Tzu Chi Foundation held its 229th medical and surgical mission in San Mateo, Rizal on November 30. The mission served 2,184 patients. Some of the patients came from neighboring towns of San Mateo – all hoping to find treatment for their illnesses, which they have been enduring for years.
Among poor Filipino families, medical needs tend to take the backseat as they struggle every day to bring food on their table.
In San Mateo, Rizal there are no government hospitals to cater to the town’s more than 250,000 people. Only private hospitals and clinics attend to the medical needs of the populace. Those who cannot afford to pay the expenses have the public health centers, where health care facilities are often inadequate, to run to.
In 2016, Tzu Chi Foundation partnered with the San Mateo local government for a large-scale medical mission in the said town. Over 2,000 patients were served during the mission.
On November 30, 2017 the second year of the project took place, benefiting 2,184 patients across seven departments: General Medicine, Pediatrics, Ophthalmology, Minor Surgery, Ear, Nose and Throat (ENT), Dental, and Traditional Chinese Medicine and Origin Point Therapy. The event, dubbed as Tzu Chi’s 229th Medical and Surgical Mission, was held at the San Mateo National High School, gathering 120 volunteer doctors and nurses and 330 Tzu Chi volunteers.
Ma. Elena Carcamo, 42, of Barangay Guitnang Bayan Ii, had her throat checked during the mission.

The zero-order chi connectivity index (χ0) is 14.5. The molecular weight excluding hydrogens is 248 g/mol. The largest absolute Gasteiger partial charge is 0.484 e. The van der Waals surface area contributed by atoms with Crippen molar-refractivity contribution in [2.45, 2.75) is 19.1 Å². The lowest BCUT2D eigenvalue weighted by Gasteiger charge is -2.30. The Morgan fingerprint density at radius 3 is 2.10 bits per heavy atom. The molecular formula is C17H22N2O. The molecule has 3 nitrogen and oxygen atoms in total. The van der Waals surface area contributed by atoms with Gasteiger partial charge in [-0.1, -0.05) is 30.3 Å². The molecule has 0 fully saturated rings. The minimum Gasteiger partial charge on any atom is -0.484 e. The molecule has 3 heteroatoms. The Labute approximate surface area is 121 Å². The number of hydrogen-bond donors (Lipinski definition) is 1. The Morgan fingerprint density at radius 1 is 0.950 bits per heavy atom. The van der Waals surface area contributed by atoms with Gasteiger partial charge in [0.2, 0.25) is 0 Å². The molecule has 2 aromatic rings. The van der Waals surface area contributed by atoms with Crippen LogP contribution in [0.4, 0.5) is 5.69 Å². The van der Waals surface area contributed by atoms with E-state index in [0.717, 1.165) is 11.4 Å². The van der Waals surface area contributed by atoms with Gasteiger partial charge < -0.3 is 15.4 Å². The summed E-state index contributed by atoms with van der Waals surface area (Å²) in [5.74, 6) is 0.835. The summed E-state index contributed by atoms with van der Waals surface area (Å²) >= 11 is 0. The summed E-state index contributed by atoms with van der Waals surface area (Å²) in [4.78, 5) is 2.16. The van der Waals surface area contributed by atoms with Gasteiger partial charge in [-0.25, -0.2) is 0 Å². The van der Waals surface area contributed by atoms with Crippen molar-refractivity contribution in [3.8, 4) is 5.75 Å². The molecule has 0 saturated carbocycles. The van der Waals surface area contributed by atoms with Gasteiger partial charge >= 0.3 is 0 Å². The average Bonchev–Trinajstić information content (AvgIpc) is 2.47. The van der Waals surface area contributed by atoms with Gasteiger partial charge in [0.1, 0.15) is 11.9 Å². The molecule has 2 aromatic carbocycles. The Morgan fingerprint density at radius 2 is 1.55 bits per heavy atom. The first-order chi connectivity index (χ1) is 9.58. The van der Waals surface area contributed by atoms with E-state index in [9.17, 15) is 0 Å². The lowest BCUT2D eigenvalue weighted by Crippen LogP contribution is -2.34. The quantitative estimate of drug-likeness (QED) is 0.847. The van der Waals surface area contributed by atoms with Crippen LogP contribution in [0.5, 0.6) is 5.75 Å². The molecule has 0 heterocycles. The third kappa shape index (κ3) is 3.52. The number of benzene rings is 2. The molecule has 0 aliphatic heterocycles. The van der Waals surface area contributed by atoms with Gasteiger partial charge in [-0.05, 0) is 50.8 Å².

For seven years, she had been experiencing discomfort on her throat, which often leads to a hoarse voice later. She and her husband are raising their five children by selling a Filipino street food called kwek-kwek, or fried orange quail eggs. With the meager amount they earn, a medical consultation seemed a luxury they cannot afford. Hence, Carcamo left her condition at that.
From the volunteer doctor during Tzu Chi’s medical mission, Carcamo found out the possibility of her condition growing into a tumor on the throat if not treated early enough. She was prescribed with medicines to ease her discomfort.
“This means a lot. If I had gone to the hospital for a consultation about my condition, I might have to spend Php3,000 to Php4,000 but here, I received it for free. That’s why whenever there’s a medical mission like this, we really come here for consultation since we don’t have the financial capabilities to go to the hospital,” said Carcamo.
Also at the Ear, Nose and Throat (ENT) Department, Jose Sy had his 2-year-old son checked. For two weeks, Ian has been complaining of pain in his ears. Apart from that, liquid also oozes out of his ears.
“As a father, I was scared it might get infected,” said Sy, 50.
The volunteer doctor assured Sy there was nothing to worry yet as the rupture on his son’s eardrums would eventually heal itself up. Ian was given medicines to ease his pain.
“I don’t have the means to bring my children to the hospital since I earn barely enough for our family’s needs,” Sy said. He is a construction worker. “That’s why I am thankful that Tzu Chi is here and there are medical missions like this. I get to bring my children for medical consultations.”
Finally freed from suffering
At the Minor Surgery Department, patients grow emotional after being relieved of their suffering.